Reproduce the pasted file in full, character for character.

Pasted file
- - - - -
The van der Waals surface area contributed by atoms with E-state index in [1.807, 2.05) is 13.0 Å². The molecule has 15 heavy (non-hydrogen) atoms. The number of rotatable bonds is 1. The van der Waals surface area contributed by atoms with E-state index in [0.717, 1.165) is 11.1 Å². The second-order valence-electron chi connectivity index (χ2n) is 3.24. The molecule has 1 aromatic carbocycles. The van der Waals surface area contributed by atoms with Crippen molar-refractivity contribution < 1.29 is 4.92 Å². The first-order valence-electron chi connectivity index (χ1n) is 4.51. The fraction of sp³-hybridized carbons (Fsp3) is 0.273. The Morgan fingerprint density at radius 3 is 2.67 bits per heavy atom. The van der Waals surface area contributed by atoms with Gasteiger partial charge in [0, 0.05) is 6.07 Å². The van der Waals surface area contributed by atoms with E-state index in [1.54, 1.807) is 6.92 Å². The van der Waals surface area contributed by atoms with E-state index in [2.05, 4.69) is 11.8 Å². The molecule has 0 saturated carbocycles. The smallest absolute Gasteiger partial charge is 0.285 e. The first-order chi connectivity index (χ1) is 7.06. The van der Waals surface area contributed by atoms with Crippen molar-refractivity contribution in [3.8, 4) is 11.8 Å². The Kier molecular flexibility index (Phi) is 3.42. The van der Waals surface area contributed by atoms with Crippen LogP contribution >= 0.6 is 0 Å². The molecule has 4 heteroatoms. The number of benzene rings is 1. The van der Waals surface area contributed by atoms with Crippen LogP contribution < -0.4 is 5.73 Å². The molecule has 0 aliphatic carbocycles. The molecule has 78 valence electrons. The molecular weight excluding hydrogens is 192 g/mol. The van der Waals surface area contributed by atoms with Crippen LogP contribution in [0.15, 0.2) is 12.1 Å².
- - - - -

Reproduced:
The van der Waals surface area contributed by atoms with E-state index in [1.807, 2.05) is 13.0 Å². The molecule has 15 heavy (non-hydrogen) atoms. The number of rotatable bonds is 1. The van der Waals surface area contributed by atoms with E-state index in [0.717, 1.165) is 11.1 Å². The second-order valence-electron chi connectivity index (χ2n) is 3.24. The molecule has 1 aromatic carbocycles. The van der Waals surface area contributed by atoms with Crippen molar-refractivity contribution < 1.29 is 4.92 Å². The first-order valence-electron chi connectivity index (χ1n) is 4.51. The fraction of sp³-hybridized carbons (Fsp3) is 0.273. The Morgan fingerprint density at radius 3 is 2.67 bits per heavy atom. The van der Waals surface area contributed by atoms with Gasteiger partial charge in [0, 0.05) is 6.07 Å². The van der Waals surface area contributed by atoms with E-state index in [1.54, 1.807) is 6.92 Å². The van der Waals surface area contributed by atoms with E-state index in [2.05, 4.69) is 11.8 Å². The molecule has 0 saturated carbocycles. The smallest absolute Gasteiger partial charge is 0.285 e. The first-order chi connectivity index (χ1) is 7.06. The van der Waals surface area contributed by atoms with Crippen molar-refractivity contribution in [3.8, 4) is 11.8 Å². The Kier molecular flexibility index (Phi) is 3.42. The van der Waals surface area contributed by atoms with Crippen LogP contribution >= 0.6 is 0 Å². The molecule has 4 heteroatoms. The number of benzene rings is 1. The van der Waals surface area contributed by atoms with Crippen LogP contribution < -0.4 is 5.73 Å². The molecule has 0 aliphatic carbocycles. The molecule has 78 valence electrons. The molecular weight excluding hydrogens is 192 g/mol. The van der Waals surface area contributed by atoms with Crippen LogP contribution in [0.15, 0.2) is 12.1 Å².